Xi Says in New Year’s Address China Will Progress on Reform

Xi Jinping, delivering his first New Year’s address as China’s president, said the country must press ahead with reforms in 2014 to improve livelihoods and make the country “rich and strong.”

China enters 2014 facing slowing economic growth, rising environmental concerns and higher tensions with Japan over a territorial dispute that has damaged a $366 billion trade relationship. Tackling those challenges will be up to Xi, who as head of the Communist Party, military and state has amassed the greatest individual sway over his nation since former paramount leader Deng Xiaoping.

“In 2014 we will make new strides along the path of reform,” Xi said in a speech broadcast on state radio yesterday. “I firmly believe that new glories will be awaiting the Chinese people.”

In his new year address, Xi said a key task will be overseeing the broadest economic reforms since the 1990s which were spelled out at the Communist Party Central Committee’s Third Plenum in November. Shifts include loosening the one-child policy, increasing property rights for farmers and encouraging private investment in more industries.

China’s equities slumped last year amid concern economic growth will slow without structural reforms such as revamping the nation’s state-owned enterprises. The Shanghai Composite Index fell 6.8 percent in 2013, capping a third year of declines out of four and the worst-performing market in Asia.

Growth Slowed

An official report today showed a manufacturing index slipped to a four-month low in December, underscoring challenges for Xi he tries to sustain economic momentum while rolling out reforms. The Purchasing Managers’ Index was at 51, the statistics bureau and the logistics federation said in Beijing. That was less than the median 51.2 estimate in a Bloomberg News survey of 29 economists and November’s 51.4. A number above 50 indicates expansion.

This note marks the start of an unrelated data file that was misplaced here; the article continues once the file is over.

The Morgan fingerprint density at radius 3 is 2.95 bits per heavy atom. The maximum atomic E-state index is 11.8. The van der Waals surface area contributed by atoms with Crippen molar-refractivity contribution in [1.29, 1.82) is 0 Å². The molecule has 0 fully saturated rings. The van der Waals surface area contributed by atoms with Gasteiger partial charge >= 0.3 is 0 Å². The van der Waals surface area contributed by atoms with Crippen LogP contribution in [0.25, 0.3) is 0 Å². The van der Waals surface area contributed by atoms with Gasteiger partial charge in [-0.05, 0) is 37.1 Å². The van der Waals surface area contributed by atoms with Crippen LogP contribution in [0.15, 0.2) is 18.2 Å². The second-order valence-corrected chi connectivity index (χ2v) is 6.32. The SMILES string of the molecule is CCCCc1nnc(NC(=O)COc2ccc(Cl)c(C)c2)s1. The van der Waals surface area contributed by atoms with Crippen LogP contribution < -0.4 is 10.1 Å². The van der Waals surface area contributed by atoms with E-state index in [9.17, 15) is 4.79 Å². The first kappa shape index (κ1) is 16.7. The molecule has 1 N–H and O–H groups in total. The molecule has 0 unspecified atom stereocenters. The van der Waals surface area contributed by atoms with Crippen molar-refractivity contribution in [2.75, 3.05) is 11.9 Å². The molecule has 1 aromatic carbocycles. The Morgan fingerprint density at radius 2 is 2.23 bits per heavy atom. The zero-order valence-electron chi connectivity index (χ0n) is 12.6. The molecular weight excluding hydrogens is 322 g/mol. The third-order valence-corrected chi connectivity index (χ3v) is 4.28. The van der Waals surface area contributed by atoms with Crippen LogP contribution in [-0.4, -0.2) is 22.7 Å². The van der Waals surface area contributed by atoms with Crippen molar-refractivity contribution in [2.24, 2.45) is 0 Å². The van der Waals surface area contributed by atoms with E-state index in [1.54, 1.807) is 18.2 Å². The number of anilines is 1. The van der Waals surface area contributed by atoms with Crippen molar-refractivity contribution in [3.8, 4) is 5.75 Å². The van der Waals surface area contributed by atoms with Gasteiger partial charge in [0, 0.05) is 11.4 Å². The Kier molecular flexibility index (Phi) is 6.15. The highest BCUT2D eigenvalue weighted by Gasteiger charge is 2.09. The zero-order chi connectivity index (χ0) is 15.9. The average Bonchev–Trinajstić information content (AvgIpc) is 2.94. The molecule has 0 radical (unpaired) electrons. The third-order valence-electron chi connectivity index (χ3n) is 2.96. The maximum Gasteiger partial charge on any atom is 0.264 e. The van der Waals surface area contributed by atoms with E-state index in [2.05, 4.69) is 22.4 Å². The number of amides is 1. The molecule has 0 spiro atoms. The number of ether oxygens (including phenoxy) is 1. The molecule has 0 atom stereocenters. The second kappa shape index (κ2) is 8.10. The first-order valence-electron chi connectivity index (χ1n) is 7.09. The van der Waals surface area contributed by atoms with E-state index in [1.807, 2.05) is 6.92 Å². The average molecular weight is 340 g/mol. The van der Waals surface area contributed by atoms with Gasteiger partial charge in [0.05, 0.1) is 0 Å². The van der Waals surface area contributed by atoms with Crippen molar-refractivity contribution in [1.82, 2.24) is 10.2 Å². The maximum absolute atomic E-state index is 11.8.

China estimates that economic growth slowed to 7.6 percent last year, according to a report by the State Council to the legislature. Analysts surveyed by Bloomberg News in December see growth slowing to a 24-year low of 7.5 percent in 2014 and 7.2 percent in 2015.

The official Xinhua News Agency said on Dec. 30 that Xi will head a reform leading group to guide changes agreed to at the Third Plenum.

Soft Power

“Xi’s appointment as the head of the leading group is very significant,” Dariusz Kowalczyk, senior economist and strategist at Credit Agricole CIB in Hong Kong, said in an e-mail. “It means that the reforms are a top priority for the current leadership, and therefore markets should watch them very carefully as a key driver of China’s economic and social policies in coming years.”

People’s Bank of China Governor Zhou Xiaochuan said the nation will maintain a “prudent” monetary policy and promote financial reforms in 2014, according to a New Year’s Eve statement posted on the central bank’s website. Policy makers will ensure financial stability, he said.

In a separate speech published by Xinhua yesterday, Xi said that China will also strive to improve its “soft power.”

China has proved that its “path, theory and system” of socialism with Chinese characteristics is a success, Xi was quoted by Xinhua as saying. “Everyone can realize his own dream in fighting for the China Dream,” he said.

Japan Tensions

Chinese state media describe the space program as an element of the China Dream, a slogan unveiled by Xi that signifies a stronger military as well as improved livelihoods. Last month, China landed an unmanned rover on the moon, making the Asian nation the third country after the U.S. and the Soviet Union to touch down a spacecraft on the lunar surface.

Tensions have spiked with Japan since the Japanese government bought several islands at the center of a territorial dispute with China in September 2012. In November, China prompted criticism from the U.S., South Korea and Japan after it announced an air defense zone over the islands. China on Dec. 30 ruled out meetings with Prime Minister Shinzo Abe after he visited a shrine that memorializes Japan’s fallen soldiers, including war criminals.

“I sincerely hope that people in the world can understand and help each other when achieving their own dreams, in efforts to make the Earth where we live a nice home for all of us,” Xi said in his speech.

— With assistance by Li Liu, and Kevin Hamlin

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